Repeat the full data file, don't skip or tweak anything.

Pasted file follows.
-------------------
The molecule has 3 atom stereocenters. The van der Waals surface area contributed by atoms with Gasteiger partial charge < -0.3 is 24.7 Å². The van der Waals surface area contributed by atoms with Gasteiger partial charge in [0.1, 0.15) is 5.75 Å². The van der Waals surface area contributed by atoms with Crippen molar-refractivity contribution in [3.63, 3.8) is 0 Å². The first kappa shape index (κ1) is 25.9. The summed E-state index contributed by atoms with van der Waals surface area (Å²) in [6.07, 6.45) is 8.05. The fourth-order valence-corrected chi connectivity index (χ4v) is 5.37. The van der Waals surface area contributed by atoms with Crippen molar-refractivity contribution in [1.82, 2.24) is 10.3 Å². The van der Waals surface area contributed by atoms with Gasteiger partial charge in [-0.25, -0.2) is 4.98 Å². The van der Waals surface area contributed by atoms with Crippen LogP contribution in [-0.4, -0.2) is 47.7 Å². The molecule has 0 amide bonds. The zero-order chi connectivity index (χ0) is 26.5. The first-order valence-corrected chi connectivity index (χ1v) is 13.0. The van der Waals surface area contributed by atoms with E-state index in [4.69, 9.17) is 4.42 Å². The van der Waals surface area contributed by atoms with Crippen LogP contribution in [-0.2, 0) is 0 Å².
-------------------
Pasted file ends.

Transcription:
The molecule has 3 atom stereocenters. The van der Waals surface area contributed by atoms with Gasteiger partial charge < -0.3 is 24.7 Å². The van der Waals surface area contributed by atoms with Gasteiger partial charge in [0.1, 0.15) is 5.75 Å². The van der Waals surface area contributed by atoms with Crippen molar-refractivity contribution in [3.63, 3.8) is 0 Å². The first kappa shape index (κ1) is 25.9. The summed E-state index contributed by atoms with van der Waals surface area (Å²) in [6.07, 6.45) is 8.05. The fourth-order valence-corrected chi connectivity index (χ4v) is 5.37. The van der Waals surface area contributed by atoms with Crippen molar-refractivity contribution in [1.82, 2.24) is 10.3 Å². The van der Waals surface area contributed by atoms with Gasteiger partial charge in [-0.25, -0.2) is 4.98 Å². The van der Waals surface area contributed by atoms with Crippen LogP contribution in [-0.4, -0.2) is 47.7 Å². The molecule has 0 amide bonds. The zero-order chi connectivity index (χ0) is 26.5. The first-order valence-corrected chi connectivity index (χ1v) is 13.0. The van der Waals surface area contributed by atoms with E-state index in [4.69, 9.17) is 4.42 Å². The van der Waals surface area contributed by atoms with Crippen LogP contribution in [-0.2, 0) is 0 Å².